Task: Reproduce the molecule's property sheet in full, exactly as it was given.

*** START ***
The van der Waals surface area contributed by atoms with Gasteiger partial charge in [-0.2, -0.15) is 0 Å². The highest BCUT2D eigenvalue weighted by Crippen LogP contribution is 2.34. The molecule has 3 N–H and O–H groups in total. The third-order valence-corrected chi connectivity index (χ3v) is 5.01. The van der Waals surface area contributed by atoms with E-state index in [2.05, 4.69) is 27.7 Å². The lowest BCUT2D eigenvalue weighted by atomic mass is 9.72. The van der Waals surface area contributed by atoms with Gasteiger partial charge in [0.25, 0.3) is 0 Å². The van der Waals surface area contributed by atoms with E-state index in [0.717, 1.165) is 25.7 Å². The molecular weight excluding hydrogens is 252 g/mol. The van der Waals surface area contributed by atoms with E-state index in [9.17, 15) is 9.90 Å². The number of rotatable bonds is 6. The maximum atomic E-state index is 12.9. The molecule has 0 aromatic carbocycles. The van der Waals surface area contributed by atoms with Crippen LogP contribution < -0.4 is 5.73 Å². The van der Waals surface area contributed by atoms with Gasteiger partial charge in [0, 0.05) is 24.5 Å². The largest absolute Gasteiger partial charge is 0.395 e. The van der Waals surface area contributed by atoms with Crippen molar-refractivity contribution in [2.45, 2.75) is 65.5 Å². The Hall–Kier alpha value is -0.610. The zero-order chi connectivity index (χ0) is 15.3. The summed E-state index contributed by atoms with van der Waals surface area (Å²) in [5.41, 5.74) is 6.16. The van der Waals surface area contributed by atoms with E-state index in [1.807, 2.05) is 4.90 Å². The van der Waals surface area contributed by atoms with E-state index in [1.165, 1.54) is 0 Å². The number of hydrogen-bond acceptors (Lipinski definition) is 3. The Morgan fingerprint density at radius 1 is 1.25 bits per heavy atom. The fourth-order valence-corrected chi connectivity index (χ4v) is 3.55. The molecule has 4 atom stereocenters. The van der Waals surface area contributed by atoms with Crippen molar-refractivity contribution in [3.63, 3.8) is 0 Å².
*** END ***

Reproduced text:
The van der Waals surface area contributed by atoms with Gasteiger partial charge in [-0.2, -0.15) is 0 Å². The highest BCUT2D eigenvalue weighted by Crippen LogP contribution is 2.34. The molecule has 3 N–H and O–H groups in total. The third-order valence-corrected chi connectivity index (χ3v) is 5.01. The van der Waals surface area contributed by atoms with E-state index in [2.05, 4.69) is 27.7 Å². The lowest BCUT2D eigenvalue weighted by atomic mass is 9.72. The van der Waals surface area contributed by atoms with Gasteiger partial charge in [0.25, 0.3) is 0 Å². The van der Waals surface area contributed by atoms with E-state index in [0.717, 1.165) is 25.7 Å². The molecular weight excluding hydrogens is 252 g/mol. The van der Waals surface area contributed by atoms with E-state index in [9.17, 15) is 9.90 Å². The number of rotatable bonds is 6. The maximum atomic E-state index is 12.9. The molecule has 0 aromatic carbocycles. The van der Waals surface area contributed by atoms with Crippen LogP contribution < -0.4 is 5.73 Å². The van der Waals surface area contributed by atoms with Gasteiger partial charge in [0, 0.05) is 24.5 Å². The largest absolute Gasteiger partial charge is 0.395 e. The van der Waals surface area contributed by atoms with Crippen molar-refractivity contribution in [2.45, 2.75) is 65.5 Å². The Hall–Kier alpha value is -0.610. The zero-order chi connectivity index (χ0) is 15.3. The summed E-state index contributed by atoms with van der Waals surface area (Å²) in [5.41, 5.74) is 6.16. The van der Waals surface area contributed by atoms with E-state index in [1.807, 2.05) is 4.90 Å². The van der Waals surface area contributed by atoms with E-state index in [1.165, 1.54) is 0 Å². The number of hydrogen-bond acceptors (Lipinski definition) is 3. The Morgan fingerprint density at radius 1 is 1.25 bits per heavy atom. The fourth-order valence-corrected chi connectivity index (χ4v) is 3.55. The molecule has 4 atom stereocenters. The van der Waals surface area contributed by atoms with Crippen molar-refractivity contribution in [3.63, 3.8) is 0 Å².